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Google promotes solar power with new Project Sunroof

Cinch Translations
|Aug 18|magazine6 min read

Google has been expanding its worldview lately, a fact that its recent evolution through the launch of parent company Alphabet Inc. has made abundantly clear. Among Google’s expanding interests is solar power, and its latest venture could be on the verge of giving the renewable energy industry a strong boost. According to reports, a new online tool that Google launched this Monday wants to help consumers determine whether or not investing in solar panel installation to harvest solar energy for personal or business use is a viable option.

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The new initiative from Google is called Project Sunroof, and to take advantage of the service, Google asks users for the address of their home or business. From there the project works by combining data from Google Maps with info that Google can access from other data bases on subjects like historical cloud and temperature patterns in your area and how much light can be expected to hit your house over the course of a year. By compiling and analyzing this data, Project Sunroof recommends the right amount of solar panels that users will need to generate the power to match their electricity use as closely as possible, and then determines whether users have the space on hand to make alternative energy work for them. It also looks into tax credits and rebates that could help users in finding solar energy solutions that they can afford.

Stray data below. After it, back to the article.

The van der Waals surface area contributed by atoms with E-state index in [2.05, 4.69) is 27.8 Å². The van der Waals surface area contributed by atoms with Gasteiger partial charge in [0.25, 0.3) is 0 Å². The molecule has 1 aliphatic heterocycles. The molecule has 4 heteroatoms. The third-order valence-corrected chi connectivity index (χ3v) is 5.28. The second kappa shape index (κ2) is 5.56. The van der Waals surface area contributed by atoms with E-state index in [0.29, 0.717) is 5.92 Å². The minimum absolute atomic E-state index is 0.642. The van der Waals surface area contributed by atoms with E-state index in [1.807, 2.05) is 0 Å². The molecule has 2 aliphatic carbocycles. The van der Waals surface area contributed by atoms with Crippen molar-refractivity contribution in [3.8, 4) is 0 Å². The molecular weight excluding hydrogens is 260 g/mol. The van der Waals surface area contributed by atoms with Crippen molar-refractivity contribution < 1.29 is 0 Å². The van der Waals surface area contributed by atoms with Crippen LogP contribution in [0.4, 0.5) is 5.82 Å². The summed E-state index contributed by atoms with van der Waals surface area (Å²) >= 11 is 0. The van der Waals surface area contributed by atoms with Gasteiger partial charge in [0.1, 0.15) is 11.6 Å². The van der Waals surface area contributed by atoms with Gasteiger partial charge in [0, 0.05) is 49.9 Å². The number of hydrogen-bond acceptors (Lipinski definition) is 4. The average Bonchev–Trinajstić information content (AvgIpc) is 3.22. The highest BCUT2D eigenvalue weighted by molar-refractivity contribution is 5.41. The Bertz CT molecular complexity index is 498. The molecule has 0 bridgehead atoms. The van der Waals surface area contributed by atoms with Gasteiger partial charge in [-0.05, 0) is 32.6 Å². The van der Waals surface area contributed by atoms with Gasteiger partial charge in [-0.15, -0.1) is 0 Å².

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“As the price of installing solar has gotten less expensive, more homeowners are turning to it as a possible option for decreasing their energy bill,” reads the new project’s website. “We want to make installing solar panels easy and understandable for anyone. Project Sunroof puts Google's expansive data in mapping and computing resources to use, helping calculate the best solar plan for you.”

So far the initiative has gone live on the West Coast in California’s San Francisco Bay Area and Fresno, as well as across the country in the greater Boston area in Massachusetts. But based on the success on these initial markets, Google could be taking its project nationwide before long.

[SOURCE: NBC News]